The arrest of 10 members of what the authorities are calling a sophisticated ring of deep-cover Russian agents is a reminder of an important historical fact: The Russians have always been much better at the spy game than us amateurs in the West.
From the nerdy efficiency of Klaus Fuchs, who worked on the USA’s first atomic bomb and then passed vital information to the Russians, to the cultured cunning of British spies Kim Philby, Donald MacLean, Guy Burgess and Anthony Blunt, who did incalculable damage to the West from their perches atop the diplomatic and intelligence services, the Soviet Union scored a series of audacious espionage triumphs from the 1940s through the 1960s. (If you’d like to learn more about Philby, MacLean and Burgess, The Cambridge Spies is an outstanding place to start.)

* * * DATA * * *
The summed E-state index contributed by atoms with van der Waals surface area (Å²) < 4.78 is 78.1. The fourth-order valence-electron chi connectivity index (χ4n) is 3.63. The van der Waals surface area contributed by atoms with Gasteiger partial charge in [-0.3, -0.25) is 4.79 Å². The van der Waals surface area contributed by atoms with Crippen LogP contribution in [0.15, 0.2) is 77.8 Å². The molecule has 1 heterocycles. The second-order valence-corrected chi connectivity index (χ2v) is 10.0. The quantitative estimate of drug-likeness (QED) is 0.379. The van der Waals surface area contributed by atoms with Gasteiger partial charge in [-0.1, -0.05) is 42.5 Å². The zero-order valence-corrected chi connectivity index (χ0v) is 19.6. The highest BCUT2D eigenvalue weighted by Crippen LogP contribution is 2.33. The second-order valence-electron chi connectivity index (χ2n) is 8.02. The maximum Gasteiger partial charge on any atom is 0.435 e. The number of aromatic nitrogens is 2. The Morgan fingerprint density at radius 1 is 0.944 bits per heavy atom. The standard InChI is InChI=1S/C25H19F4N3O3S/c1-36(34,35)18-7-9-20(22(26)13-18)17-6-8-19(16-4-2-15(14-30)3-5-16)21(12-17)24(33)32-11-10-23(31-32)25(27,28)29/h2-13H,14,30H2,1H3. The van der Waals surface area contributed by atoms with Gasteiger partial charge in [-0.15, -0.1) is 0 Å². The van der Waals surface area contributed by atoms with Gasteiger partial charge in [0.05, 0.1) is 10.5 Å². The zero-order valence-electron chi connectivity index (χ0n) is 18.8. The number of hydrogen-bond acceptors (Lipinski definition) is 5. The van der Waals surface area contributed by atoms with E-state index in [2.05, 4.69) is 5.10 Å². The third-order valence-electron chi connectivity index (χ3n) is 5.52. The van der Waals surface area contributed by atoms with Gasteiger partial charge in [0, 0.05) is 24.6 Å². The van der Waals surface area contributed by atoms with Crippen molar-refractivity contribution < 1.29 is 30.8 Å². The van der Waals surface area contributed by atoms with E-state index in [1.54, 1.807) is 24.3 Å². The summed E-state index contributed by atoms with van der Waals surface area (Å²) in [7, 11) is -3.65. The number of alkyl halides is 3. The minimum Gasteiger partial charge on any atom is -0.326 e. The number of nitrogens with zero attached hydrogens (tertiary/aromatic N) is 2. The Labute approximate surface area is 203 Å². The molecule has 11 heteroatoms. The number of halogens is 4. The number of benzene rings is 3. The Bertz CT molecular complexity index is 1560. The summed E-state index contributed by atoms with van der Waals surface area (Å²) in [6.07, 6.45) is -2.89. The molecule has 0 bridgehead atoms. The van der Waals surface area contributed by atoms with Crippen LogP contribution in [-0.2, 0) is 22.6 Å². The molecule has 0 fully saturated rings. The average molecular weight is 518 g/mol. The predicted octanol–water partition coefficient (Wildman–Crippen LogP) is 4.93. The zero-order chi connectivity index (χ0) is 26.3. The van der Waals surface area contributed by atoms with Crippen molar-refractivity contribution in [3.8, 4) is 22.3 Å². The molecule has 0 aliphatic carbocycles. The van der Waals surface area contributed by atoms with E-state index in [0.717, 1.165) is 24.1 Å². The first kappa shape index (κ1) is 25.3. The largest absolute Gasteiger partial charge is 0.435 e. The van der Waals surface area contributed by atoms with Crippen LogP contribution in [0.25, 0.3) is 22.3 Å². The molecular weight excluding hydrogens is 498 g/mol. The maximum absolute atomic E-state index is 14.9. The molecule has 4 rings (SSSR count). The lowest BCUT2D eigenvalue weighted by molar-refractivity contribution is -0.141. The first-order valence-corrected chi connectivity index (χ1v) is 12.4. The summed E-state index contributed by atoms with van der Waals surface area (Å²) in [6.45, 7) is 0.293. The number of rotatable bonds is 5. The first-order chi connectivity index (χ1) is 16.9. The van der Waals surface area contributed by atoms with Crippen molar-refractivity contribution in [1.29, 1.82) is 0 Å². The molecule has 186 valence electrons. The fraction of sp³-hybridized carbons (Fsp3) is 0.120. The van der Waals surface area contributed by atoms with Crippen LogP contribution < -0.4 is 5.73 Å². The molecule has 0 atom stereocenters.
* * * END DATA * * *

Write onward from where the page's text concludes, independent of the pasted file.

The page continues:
Even in the Cold War’s latter days, the Soviets were able to achieve the kind of deep penetrations that eluded America and the West. U.S. Navy officer John Walker sold the U.S.S.R. more than a million encrypted messages. Aldrich Ames and Robert Hanssen betrayed the identities of dozens of agents, leading to the execution of many of them.
(At the time of his arrest, Hanssen was living near us in Vienna, Va. I used to take strolls through a park that was one of his “dead drop” locations. And Ames? His prime signaling spot — a chalk-marked mailbox at the corner of 37th and R Streets Northwest near Georgetown — is right in the middle of one of my favorite walking areas in D.C.)
So how damaging will these recent spying revelations prove to be? Journalistic opinions differ, but Eric O’Neill, the FBI agent who brought down Hanssen (Ryan Phillippe played him in 2007′s excellent Breach), tells ABC News that it’s “probably one of the most severe spy cases in American history.”
Considering the history, that’s not reassuring.